Four ways college students can make their families safer if they head home for Thanksgiving - starting now
College students planning to head home for Thanksgiving can take a series of steps to help protect their families as the COVID-19 crisis in the state and Milwaukee County just continues to grow.
And those steps start now.
"As we've set new records for cases, hospitalizations and deaths week after week, we can see very clearly that our situation is worsening," said Dr. Ben Weston, director of medical services at the Milwaukee County Office of Emergency Management. "And as we see this worsening situation in the state and much of the country, it leads to particular challenges around Thanksgiving."
Weston recommended four steps that college students who plan to come home for the holiday can take to lower the risk of giving the virus to family members who may be more vulnerable due to age and overall health.
Don't take COVID-19 lightly
The state's trends are "terrible," he said, asking that students and families not take COVID-19 lightly or underestimate the risks.
"You want to make sure that everyone who can sit around the Thanksgiving table (for) dinner this year will be able to also sit around it next year," he said.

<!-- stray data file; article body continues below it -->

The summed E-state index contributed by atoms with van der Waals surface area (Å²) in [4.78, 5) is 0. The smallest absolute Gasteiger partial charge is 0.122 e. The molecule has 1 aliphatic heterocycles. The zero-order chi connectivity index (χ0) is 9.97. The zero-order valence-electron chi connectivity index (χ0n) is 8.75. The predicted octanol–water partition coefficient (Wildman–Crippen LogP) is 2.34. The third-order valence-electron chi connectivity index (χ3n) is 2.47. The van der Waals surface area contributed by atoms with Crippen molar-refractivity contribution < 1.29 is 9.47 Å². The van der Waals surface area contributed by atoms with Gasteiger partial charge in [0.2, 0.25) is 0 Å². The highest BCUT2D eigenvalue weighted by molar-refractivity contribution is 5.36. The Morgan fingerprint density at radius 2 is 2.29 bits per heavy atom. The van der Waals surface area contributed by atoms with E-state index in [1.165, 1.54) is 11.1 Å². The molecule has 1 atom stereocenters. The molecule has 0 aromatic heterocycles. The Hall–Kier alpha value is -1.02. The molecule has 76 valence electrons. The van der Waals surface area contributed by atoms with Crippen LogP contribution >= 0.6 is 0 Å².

Quarantine as much as possible — starting now
Weston said ideally college students would quarantine for two weeks before having contact with their families — a particular challenge for those living on campuses.
Students who have to attend class in person should wear masks and physically distance, he said. And students should also avoid social gatherings, restaurants, bars and interacting with people they do not live with.
Consider driving home alone
By driving home alone, or with people with whom students already live, they will limit potential exposure from flying or using other public transportation.
Consider getting tested within a few days of going home
Getting tested within a few days of returning home may help catch COVID-19 cases in young people, who may not have symptoms but could be contagious, he said.
"As with any time you're tested without symptoms, it's so important to remember that a negative test is just a snapshot in time," Weston said. "It doesn't mean you don't have the virus or that you won't become contagious or symptomatic in the next few days. It doesn't negate the need quarantine, but it is an added layer of protection."